Living the Law of Sacrifice

“Living the Law of Sacrifice,” Ensign, Apr. 2000, 44

Living the Law of Sacrifice

From a talk given on 13 February 1996 at Brigham Young University.

Some of our greatest blessings come through our willingness to sacrifice as the Lord directs.

Some time ago I met with two prominent Jewish rabbis who were interested in having access to the Church’s family history software and database. During our visit, we enjoyed a long discussion on the law of sacrifice.

I asked my two rabbinical friends about Jewish beliefs concerning the doctrine and practice of the law of sacrifice. They explained their understanding of the biblical context of this law and confirmed their deep conviction that it continues to be an important requirement.

Yet, they said, “We are quite certain that our people would reject the notion of bringing back the practice of animal sacrifice. But we confirm that the law is a requirement for all Jews.”

The rabbis’ discussion caused me to reflect on what we as members of The Church of Jesus Christ of Latter-day Saints know about the doctrine and application of the law of sacrifice in our lives today.

The scriptures teach that after Adam and Eve were driven from the Garden of Eden, they began to till the ground. They had been directed to labor for their food and had been commanded to build an altar and offer sacrifices unto the Lord.

“And after many days an angel of the Lord appeared unto Adam, saying: Why dost thou offer sacrifices unto the Lord? And Adam said unto him: I know not, save the Lord commanded me.

“And then the angel spake, saying: This thing is a similitude of the sacrifice of the Only Begotten of the Father, which is full of grace and truth” (Moses 5:6–7).

Thus, the law of sacrifice had been introduced to Adam and Eve to help them understand the mission and sacrifice of the Lord Jesus Christ.

“This is the whole meaning of the law,” Amulek taught, “every whit pointing to that great and last sacrifice; and that great and last sacrifice will be the Son of God, yea, infinite and eternal” (Alma 34:14). Although the sacrifice of the Savior was the “great and last sacrifice,” the offering of sacrifices continues in His Church today. The Prophet Joseph Smith declared:

“It is generally supposed that sacrifice was entirely done away when the Great Sacrifice [i.e.,] the sacrifice of the Lord Jesus was offered up, and that there will be no necessity for the ordinance of sacrifice in [the] future; but those who assert this are certainly not acquainted with the duties, privileges and authority of the Priesthood, or with the Prophets.

“The offering of sacrifice has ever been connected and forms a part of the duties of the Priesthood” (Teachings of the Prophet Joseph Smith, sel. Joseph Fielding Smith [1976], 172).

Latter-day Saints believe that the law of sacrifice is an important element of their lives. Because the great sacrifice of the Son of God ended sacrifice by the shedding of blood, today we live the law of sacrifice in other ways.

A Broken Heart and a Contrite Spirit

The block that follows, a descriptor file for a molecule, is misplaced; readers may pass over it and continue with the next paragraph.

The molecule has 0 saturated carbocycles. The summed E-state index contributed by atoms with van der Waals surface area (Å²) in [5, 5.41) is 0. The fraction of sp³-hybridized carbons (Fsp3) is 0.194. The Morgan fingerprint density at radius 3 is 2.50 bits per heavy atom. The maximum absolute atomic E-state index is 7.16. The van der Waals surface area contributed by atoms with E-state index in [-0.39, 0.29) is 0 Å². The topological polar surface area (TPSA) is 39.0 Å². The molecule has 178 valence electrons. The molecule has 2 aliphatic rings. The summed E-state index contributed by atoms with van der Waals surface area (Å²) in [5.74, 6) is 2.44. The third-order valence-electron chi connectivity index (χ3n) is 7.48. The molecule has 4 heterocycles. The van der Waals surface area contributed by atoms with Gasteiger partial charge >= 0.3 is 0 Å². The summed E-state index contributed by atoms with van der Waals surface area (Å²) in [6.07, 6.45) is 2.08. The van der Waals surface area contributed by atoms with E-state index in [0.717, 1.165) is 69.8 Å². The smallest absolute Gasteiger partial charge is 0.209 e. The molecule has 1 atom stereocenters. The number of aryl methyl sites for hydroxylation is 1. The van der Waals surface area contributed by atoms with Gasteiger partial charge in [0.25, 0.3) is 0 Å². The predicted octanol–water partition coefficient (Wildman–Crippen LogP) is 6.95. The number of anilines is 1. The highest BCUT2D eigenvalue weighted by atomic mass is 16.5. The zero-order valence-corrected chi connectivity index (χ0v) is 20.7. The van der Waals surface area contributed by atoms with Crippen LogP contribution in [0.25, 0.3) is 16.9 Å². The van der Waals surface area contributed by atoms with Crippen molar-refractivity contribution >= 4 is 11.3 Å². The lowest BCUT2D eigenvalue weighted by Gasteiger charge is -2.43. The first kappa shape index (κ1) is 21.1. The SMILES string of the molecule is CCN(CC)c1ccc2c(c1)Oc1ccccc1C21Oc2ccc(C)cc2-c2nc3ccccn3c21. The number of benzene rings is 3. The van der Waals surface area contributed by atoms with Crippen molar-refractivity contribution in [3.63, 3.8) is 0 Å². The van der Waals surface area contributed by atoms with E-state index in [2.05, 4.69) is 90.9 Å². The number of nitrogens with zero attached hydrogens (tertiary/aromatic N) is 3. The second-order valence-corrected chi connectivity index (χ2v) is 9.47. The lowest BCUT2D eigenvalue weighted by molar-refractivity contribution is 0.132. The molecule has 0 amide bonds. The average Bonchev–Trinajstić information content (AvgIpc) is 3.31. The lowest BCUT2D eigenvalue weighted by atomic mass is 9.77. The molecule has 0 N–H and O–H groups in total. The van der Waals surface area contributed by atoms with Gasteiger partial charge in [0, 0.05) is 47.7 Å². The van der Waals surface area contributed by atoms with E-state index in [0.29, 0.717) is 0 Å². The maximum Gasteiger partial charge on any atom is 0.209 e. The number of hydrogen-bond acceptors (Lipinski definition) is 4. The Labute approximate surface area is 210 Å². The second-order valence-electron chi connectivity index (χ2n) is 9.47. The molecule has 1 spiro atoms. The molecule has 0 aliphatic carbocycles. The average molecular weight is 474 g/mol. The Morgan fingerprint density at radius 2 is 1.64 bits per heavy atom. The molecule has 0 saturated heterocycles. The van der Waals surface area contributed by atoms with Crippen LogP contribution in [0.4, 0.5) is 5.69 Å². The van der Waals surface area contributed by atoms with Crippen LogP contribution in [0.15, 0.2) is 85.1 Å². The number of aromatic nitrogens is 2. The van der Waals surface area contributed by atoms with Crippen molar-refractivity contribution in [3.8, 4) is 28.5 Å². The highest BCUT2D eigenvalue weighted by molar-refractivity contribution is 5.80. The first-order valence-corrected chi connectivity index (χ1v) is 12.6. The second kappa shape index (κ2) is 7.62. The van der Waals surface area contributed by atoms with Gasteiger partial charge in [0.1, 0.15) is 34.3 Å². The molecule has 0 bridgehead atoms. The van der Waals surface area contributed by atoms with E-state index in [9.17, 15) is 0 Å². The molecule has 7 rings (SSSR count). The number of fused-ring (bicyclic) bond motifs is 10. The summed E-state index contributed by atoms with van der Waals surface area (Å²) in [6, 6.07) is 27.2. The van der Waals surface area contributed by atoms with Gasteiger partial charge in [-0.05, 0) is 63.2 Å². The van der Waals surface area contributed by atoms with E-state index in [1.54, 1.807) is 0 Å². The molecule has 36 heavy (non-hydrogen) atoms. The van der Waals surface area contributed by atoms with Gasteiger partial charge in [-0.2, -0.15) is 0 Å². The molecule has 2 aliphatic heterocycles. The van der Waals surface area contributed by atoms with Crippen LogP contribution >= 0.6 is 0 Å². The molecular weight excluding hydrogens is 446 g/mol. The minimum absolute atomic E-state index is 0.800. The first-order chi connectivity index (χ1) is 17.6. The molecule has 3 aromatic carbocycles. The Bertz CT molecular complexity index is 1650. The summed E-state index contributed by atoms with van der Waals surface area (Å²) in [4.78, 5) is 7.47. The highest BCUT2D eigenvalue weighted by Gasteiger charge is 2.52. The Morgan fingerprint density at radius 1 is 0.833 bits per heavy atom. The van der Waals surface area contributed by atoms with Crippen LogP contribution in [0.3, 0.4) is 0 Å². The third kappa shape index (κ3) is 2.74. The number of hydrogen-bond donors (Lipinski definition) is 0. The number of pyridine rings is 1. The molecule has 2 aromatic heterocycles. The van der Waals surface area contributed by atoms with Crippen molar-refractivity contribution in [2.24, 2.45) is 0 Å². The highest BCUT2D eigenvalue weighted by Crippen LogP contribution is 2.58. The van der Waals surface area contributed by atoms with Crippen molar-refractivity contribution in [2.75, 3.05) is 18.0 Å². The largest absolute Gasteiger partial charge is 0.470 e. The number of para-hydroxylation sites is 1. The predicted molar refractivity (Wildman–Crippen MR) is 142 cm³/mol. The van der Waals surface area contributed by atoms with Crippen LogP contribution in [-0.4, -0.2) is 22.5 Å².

The resurrected Lord told the Nephites:

“Ye shall offer up unto me no more the shedding of blood; yea, your sacrifices and your burnt offerings shall be done away, for I will accept none of your sacrifices and your burnt offerings.

“And ye shall offer for a sacrifice unto me a broken heart and a contrite spirit” (3 Ne. 9:19–20).

Church leaders have taught that the sacrifice of a broken heart and a contrite spirit is part of the sacrifice we make when we repent. Elder Ted E. Brewerton of the Seventy wrote, “In a very real way, repentance is one of the gifts we give to our Savior when we ‘offer a sacrifice unto the Lord [our] God in righteousness, even that of a broken heart and a contrite spirit’ (D&C 59:8)” (“Rejoice in Christ,” Ensign, Dec. 1984, 7).

President Ezra Taft Benson identified what constitutes a broken heart and a contrite spirit: “Godly sorrow … is a deep realization that our actions have offended our Father and our God. It is the sharp and keen awareness that our behavior caused the Savior, He who knew no sin, even the greatest of all, to endure agony and suffering. Our sins caused him to bleed at every pore. This very real mental and spiritual anguish is what the scriptures refer to as having ‘a broken heart and a contrite spirit’” (“A Mighty Change of Heart,” Ensign, Oct. 1989, 4).

While serving my first mission, my companion and I were privileged to teach the Tony and Norma Johnson family of Ellesmere Port, England. As part of a missionary discussion, we taught that a truly repentant person would want to confess all his wrongdoings to the Lord in prayer, that a vague, blanket confession was inadequate because an individual should confess his sins in some clarity.

When we returned three days later, Tony Johnson looked terrible. Upon inquiring, we learned he had not slept for three nights. He indicated he would finish one prayer, get into bed, then remember some other event or thought that he felt should be part of his confession. He then would get out of bed and ask forgiveness for another wrongdoing.

While I realized Tony’s depth of feeling was unusual, I left our meeting that evening knowing I had never spent three nights on my knees asking for forgiveness. I had never approached that level of brokenheartedness and contriteness that repentance sometimes requires. I didn’t sleep as well during the next few nights.


“Behold, now it is called today until the coming of the Son of Man, and verily it is a day of sacrifice, and a day for the tithing of my people; for he that is tithed shall not be burned at his coming” (D&C 64:23; emphasis added).

Before 1838 the term tithing, as we learn in the heading of section 119 of the Doctrine and Covenants, “had meant not just one-tenth, but all free-will offerings, or contributions, to the Church funds.”

I remember a time early in my marriage when poverty was a regular part of my daily life. I suggested to Sister Brough that we might consider carefully the choice between eating and paying tithing. She, however, was firm in her commitment to pay tithing, and she prevailed. Tithing was a sacrifice during that time of financial challenge, but we continued to make our offering to the Lord.